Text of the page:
The WPEA further clarifies the scope of whistleblower protections, including that whistleblowers won’t lose protection if the disclosure:
- Was made to someone who has also taken part in the violation
- The violation was already disclosed
- Was based on the employee’s personal motives
- Was made during the employee’s normal course of duty (the employee needs to show that they were a victim of reprisal and whistleblower retaliation as a result)
- Happened after a certain time has already passed between the violation and the disclosure
How the Freedom of Information Act (FOIA) Protects Whistleblowers?
The Freedom of Information Act (FOIA) allows people to access Washington DC records and discover what information or files an agency has on them.
As such, the FOIA is an important law for whistleblowers as it allows them to access government records they would not be able to get otherwise.
The Freedom of Information Act has two parts.
The first part defines what details and how the agency must publish in the Federal Registrar. For more detail, read this Q&A on the FOIA by the National Whistleblower Center (NWC).
The second part of FOIA deals with allowing the public to access and view the records of government agencies. This allows any individual to see how an agency is spending money (tax money, that is), what are the intended effects of its policies and the reasoning behind them.
The Attorney-Client Relationship in Whistleblowing
If you’re thinking of becoming a whistleblower, you should look into hiring an attorney who can advise you on the best and safest course of action to take based on your circumstances.
A whistleblower can hire an attorney on a contingency basis and only pay them after they receive a reward and the case concluded successfully.
Under the FCA act, whistleblower’s qui tam cases must be filed by an attorney. A “qui tam” lawsui allows a private person (aka “relator”) to prosecute a lawsuit in the name of the government and get a reward for it.
The Dodd-Frank Act, on the other hand, promotes anonymous whistleblowing by allowing whistleblowers to hire attorneys, which can file claims in their name with the SEC or the CFTC.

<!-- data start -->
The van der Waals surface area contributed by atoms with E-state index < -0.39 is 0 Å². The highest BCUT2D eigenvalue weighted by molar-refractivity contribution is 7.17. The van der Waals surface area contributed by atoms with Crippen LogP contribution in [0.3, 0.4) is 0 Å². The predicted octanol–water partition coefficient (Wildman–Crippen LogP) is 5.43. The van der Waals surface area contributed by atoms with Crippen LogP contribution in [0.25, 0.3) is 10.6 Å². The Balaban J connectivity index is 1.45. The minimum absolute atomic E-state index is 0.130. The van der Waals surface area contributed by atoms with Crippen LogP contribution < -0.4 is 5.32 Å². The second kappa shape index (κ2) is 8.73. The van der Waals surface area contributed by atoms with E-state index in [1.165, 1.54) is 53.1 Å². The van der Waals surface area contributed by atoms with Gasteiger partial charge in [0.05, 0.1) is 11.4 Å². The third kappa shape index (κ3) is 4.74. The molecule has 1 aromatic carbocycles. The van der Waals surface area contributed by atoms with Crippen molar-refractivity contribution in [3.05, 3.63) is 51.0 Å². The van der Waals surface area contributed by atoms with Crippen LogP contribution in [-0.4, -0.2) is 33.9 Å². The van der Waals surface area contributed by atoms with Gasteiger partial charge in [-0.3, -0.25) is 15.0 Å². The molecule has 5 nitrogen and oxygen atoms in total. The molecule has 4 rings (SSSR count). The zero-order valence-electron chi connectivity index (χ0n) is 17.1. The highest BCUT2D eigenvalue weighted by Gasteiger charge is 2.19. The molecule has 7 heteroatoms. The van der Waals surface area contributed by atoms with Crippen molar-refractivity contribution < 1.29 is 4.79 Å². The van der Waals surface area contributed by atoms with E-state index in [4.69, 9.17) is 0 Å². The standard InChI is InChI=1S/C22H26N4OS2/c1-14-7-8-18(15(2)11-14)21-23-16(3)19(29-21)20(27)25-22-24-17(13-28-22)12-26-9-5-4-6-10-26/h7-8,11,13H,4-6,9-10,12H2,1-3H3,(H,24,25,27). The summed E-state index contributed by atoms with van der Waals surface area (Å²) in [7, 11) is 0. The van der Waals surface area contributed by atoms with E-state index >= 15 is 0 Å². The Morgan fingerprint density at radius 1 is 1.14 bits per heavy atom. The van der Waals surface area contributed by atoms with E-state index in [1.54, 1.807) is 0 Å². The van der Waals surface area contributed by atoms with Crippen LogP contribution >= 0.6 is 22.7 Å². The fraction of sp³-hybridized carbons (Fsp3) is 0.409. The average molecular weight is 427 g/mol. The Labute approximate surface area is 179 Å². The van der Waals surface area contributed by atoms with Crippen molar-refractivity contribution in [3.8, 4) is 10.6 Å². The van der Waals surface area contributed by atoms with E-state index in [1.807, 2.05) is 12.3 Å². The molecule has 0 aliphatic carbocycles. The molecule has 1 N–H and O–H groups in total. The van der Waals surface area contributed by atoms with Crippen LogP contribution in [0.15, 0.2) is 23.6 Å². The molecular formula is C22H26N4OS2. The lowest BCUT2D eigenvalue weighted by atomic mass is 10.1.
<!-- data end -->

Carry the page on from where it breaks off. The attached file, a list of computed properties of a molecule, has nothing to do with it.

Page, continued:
8 Important Whistleblower Tips to Follow
Now that we covered all of that, let’s go over some important tips that every whistleblower should follow.
1) Should You Blow the Whistle?
Blowing the whistle on a wrongdoing is a big decision and one that requires considerable courage.
Many things will steer you away from this path.
For instance, this could be something that has become a part of the company culture. If “everybody is doing it”, then it becomes much easier to turn a blind eye and avoid reporting. However, this rationale is simply wrong.
Another reason not to report a wrongdoing is the fear of reprisal. People might be telling you not to do it for your financial security and if you want to keep your job. Thankfully, there are laws protecting whistleblowers from retaliation, so you shouldn’t fear it, plus you can always ensure anonymity by hiring an attorney to take your case.
2) To Go at it Alone or Hire a Lawyer?
Hiring a whistleblower attorney could be the single most important decision to make, following the decision to blow the whistle in the first place.
Keep in mind that a whistleblowing cases can take years to conclude and can be difficult. You’ll need an experienced attorney and a law firm in your corner.
However, when hiring a lawyer, consider if they’re using an encrypted email. Here’s why lawyers need to encrypt their email.
3) Understand the Company Whistleblowing Policy
Before you make the move, be sure to familiarise yourself with the whistleblowing policy in your company.
This policy explains who to report the violation to as well as how the investigation will be conducted.
4) Know What is Unlawful and What is Not
Just because you don’t like a company policy or business practice, doesn’t mean you should blow the whistle on it.
Understand that you’re only protected when revealing dangerous or unlawful practices, like securities fraud or serious health breaches.
5) You are Only to Report, Not Investigate
Remember that your job as a whistleblower is to report and not investigate. Leave the investigation part to the others.
Trying to play detective will probably be “more than you bargained for”.
6) Report the Wrongdoing the Right Way
It’s often tempting to attempt to leverage public opinion by going to the press or social media, however, this is the wrong way.
Not only might this move deny you the protection guaranteed by the laws and the rewards, but it is also a dangerous path to take.
We’ve seen too many cases of public opinion turning into “mob opinion” and the “cancel culture” in the last year or two and is something best avoided.
7) NDAs Don’t Apply to Whistleblowing
Your employer might have asked you to sign an NDA (non-disclosure agreement) when you started working for them, however this does not apply to legitimate whistleblowing on unlawful and illegal activities.
An NDA is a contract between the two parties that prevents sensitive information such as trade or company secrets to be shared with others.
In other words, your company can’t hide behind an NDA.
8) Use Anonymous Email
When it comes to anonymous whistleblowing, using a good anonymous and secure email service is crucial. Not only will this allow you to have a record of what, when and to whom you said something, it will also ensure your anonymity.
If you’ve decided to become a whistleblower, we applaud your bravery. This is a big decision and one you certainly didn’t make easily.
We hope that this guide has helped you understand what risks you’ll be taking as well as what are the best moves you should be taking when it comes to anonymous whistleblowing.
Looking for a safe and anonymous whistle blowing email to report a wrongdoing in your company or to communicate with your attorney? Sign up to CTemplar and create an anonymous email account today.